During lockdown it was interesting to note that many of our partner organisations who started working online felt more comfortable using our WhatsApp site rather than our mobi site. This was probably because WhatsApp became such a popular group space, with facilitators and learners already using WhatsApp groups as the place of learning and communication.
NACCW, one of our partner organisations, reported back how they were using our material available on WhatsApp for their weekly virtual reading groups. We were very interested to hear more, and after chatting to some of the facilitators, we decided to develop reading group support material specifically for WhatsApp.
Number 4 on our current WhatsApp menu takes you to this section. It contains notes on how to run a virtual reading club, and then a growing plan of session texts and activities. The challenge is to get three open questions around a text that encourages deeper reading of the text but also elicits personal responses and reflections so that each answer is unique.
We offered demo sessions to reading group leaders. We were nervous for the first one, with about 12 participants from different organisations, as it was new territory for us. But we were very pleased with how it worked. Since then we have run 15 webinars with over 100 participants, and most groups have worked really well. WhatsApp lends itself to personal informal exchange of ideas (and images!). This is a vital part of reading – reflection and personal engagement – yet can be hard to facilitate in big classes at school.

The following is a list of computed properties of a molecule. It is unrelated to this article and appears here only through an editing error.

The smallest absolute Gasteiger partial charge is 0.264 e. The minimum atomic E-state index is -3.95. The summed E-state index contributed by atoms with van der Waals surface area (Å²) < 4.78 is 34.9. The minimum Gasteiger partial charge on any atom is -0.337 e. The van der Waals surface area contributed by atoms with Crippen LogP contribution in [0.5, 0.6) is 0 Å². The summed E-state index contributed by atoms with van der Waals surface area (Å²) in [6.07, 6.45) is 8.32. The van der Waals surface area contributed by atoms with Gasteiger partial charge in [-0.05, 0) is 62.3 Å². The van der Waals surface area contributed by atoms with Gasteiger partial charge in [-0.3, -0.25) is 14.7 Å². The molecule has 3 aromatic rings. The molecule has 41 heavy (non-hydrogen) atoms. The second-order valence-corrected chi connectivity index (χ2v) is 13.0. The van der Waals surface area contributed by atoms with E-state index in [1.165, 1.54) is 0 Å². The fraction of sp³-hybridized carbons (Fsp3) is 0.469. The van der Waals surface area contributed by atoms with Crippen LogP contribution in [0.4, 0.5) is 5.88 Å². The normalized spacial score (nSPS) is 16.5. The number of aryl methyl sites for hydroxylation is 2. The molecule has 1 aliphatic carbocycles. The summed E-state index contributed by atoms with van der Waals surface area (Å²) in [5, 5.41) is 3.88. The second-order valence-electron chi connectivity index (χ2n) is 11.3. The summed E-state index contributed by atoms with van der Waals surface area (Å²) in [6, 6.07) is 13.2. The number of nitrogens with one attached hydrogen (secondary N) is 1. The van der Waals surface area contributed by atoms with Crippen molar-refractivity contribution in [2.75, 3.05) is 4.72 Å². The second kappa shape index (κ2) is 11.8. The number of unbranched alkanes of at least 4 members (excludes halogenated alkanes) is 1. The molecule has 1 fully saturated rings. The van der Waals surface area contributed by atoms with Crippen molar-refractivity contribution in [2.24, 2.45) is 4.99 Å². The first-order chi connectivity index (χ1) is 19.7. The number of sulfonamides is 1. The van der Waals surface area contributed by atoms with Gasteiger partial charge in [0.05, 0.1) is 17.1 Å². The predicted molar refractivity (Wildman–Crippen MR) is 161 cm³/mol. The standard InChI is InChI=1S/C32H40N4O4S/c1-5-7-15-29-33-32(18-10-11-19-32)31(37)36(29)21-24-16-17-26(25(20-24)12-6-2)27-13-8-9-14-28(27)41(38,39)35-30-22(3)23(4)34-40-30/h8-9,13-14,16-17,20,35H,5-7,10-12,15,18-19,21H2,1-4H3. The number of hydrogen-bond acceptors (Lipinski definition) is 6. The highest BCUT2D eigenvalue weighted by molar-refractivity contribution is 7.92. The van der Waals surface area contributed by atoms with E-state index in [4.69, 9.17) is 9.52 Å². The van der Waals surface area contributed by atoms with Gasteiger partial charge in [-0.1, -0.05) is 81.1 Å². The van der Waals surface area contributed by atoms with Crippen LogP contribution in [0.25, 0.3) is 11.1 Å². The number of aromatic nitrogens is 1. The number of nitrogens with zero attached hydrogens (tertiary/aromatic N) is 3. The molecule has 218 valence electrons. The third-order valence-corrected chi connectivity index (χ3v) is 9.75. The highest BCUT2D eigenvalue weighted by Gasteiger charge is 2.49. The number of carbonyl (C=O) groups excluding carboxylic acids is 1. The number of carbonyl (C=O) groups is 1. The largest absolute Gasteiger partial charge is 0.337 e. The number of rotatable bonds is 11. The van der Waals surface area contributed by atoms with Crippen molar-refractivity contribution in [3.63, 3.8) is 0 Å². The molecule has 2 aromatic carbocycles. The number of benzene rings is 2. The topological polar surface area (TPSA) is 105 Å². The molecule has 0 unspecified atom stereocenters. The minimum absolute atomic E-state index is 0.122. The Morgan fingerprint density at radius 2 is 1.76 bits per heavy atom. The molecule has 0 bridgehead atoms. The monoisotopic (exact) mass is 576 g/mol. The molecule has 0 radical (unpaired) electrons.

Response from the participants has been very positive, with comments such as ‘fun’ and ‘informative’. Other comments: ‘I was so nervous this morning not knowing what will unfold but the training turned out to be fun and joy’, ‘I really enjoyed it. I think the timing of your questions was great – didn’t feel too pressurised, but kept the momentum. The overall feeling was that we were heard and held for that time.’
Facilitators have reported that they are using the material – with varied success. A problem with quite a few partner organisations is that in general there is lack of engagement in these virtual spaces. Anecdotal evidence suggests that the groups with the most participation are those who also now have some face-to-face contact with the facilitators as well. We will be investigating this further so we can offer suggestions to partners struggling with virtual attendance.
We are also looking to offer these webinars more widely, perhaps even to our mobi site readers.